For the past 41 years, public workers with no interest in joining their profession’s labor union had been required to pay union dues, despite their non-involvement.

However, that precedent has been altered after the Supreme Court of the United States recently ruled that charging non-union members fees and union dues violates a person’s first amendment rights.

This case, known as JANUS v. AFSCME, originated out of Springfield, IL after social worker Mark Janus declined to join the union for political reasons. Unions often advocate public policies and get involved in politics, many of which Janus himself did not support. As a result, he refused to become a union member, but was still unfairly being required to pay the union.

Due to the Supreme Court’s decision, public workers now have the ability to make their own decisions about whether or not they would like to pay fees to a union they are not a part of.

Involved in the case in the defense of Janus were two of Mauck & Baker’s very own alumni: Jeffrey Schwab and Amanda Freeman. We spoke to both of them to discuss how their time at Mauck & Baker equipped them in their profession as lawyers.

Jeffrey Schwab currently works in Chicago as a senior attorney at the Liberty Justice Center, which formed one half of the team that represented Janus. Specifically, Schwab worked on revising and editing briefs and attended the oral argument at the Supreme Court.

Mauck & Baker was Schwab’s first job out of law school, and he credits his experience as being an excellent foundation.

“A lot of my legal experience was based on my time at Mauck & Baker,” he said. “One of the first big cases I litigated at Mauck & Baker almost immediately after starting there was a free speech case…It was really important in learning how to litigate because about half of our cases now are also free speech cases.”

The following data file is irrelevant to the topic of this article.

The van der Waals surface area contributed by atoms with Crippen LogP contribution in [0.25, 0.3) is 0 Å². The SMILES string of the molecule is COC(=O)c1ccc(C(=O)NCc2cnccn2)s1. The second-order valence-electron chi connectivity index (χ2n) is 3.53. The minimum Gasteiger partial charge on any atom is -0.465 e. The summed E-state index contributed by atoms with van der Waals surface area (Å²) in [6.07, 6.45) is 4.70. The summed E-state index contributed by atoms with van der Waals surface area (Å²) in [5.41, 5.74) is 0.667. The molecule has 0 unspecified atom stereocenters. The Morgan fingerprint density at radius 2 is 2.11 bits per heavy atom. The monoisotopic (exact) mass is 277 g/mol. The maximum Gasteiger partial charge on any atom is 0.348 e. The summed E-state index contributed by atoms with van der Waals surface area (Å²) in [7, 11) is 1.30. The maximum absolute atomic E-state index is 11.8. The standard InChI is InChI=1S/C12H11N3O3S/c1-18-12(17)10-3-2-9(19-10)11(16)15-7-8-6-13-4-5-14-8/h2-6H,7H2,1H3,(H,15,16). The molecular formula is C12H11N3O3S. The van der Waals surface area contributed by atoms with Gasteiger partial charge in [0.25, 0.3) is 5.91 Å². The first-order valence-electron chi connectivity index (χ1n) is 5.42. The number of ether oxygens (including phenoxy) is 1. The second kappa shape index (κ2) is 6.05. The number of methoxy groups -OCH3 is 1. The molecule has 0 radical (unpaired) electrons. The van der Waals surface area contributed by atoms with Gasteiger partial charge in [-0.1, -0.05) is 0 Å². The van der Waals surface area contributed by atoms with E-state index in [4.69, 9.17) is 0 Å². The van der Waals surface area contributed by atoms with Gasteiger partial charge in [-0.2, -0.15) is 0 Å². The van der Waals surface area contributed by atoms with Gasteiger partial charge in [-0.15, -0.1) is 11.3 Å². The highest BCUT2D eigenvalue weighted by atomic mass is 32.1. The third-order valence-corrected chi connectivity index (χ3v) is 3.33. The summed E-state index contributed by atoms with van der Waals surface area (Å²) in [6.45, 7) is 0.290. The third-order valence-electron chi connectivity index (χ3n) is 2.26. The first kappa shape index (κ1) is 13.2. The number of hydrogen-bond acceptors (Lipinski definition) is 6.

Schwab remembers how passionate the attorneys at Mauck & Baker were (and still are).

“The fact that Mauck & Baker is willing to stand up for important first amendment rights is something I loved about working there and a lot of what I do now,” he mentioned.

When asked how his faith plays a role in his work as a lawyer, he stressed how essential it is, especially fighting for civil rights.

“[My faith] influences why I believe these rights exist. They are given by God and that’s why I’m so passionate about defending them. The government should not violate those rights. People deserve to have those freedoms because freedom is something God gives us,” Schwab said.

Amanda Freeman currently works as a staff attorney at the National Right to Work Legal Foundation, which makes up the other half of the team that represented Janus. She assisted with moot courts, document preparation, and also attended to Supreme Court’s oral argument.

Freeman worked at Mauck & Baker as a legal assistant and paralegal to the partners while she was an undergraduate student. When asked about why she became a lawyer, Freeman stated she was strongly encouraged by John Mauck and Rich Baker.

Her early experience at Mauck & Baker was also crucial training for her current work as an attorney.

“[My time at Mauck & Baker] helped tremendously. It gave me an understanding of the basics of a law practice and insights as an assistant,” said Freeman. “Researching cases gave me an inquisitive mindset, and I’ve been able to implement the partners’ verbiage into my own practice.”

Her faith plays an integral role as well.

“My faith impacts my approach to my clients and how I treat people. They’re not just a case to me, they are actual individuals,” Freeman said.

At Mauck & Baker, we are truly excited that believers like Jeffrey and Amanda are practicing law and becoming involved in cases that truly matter in regard to our constitutional rights.

Posted on Fri, July 13, 2018 by Brittany Booth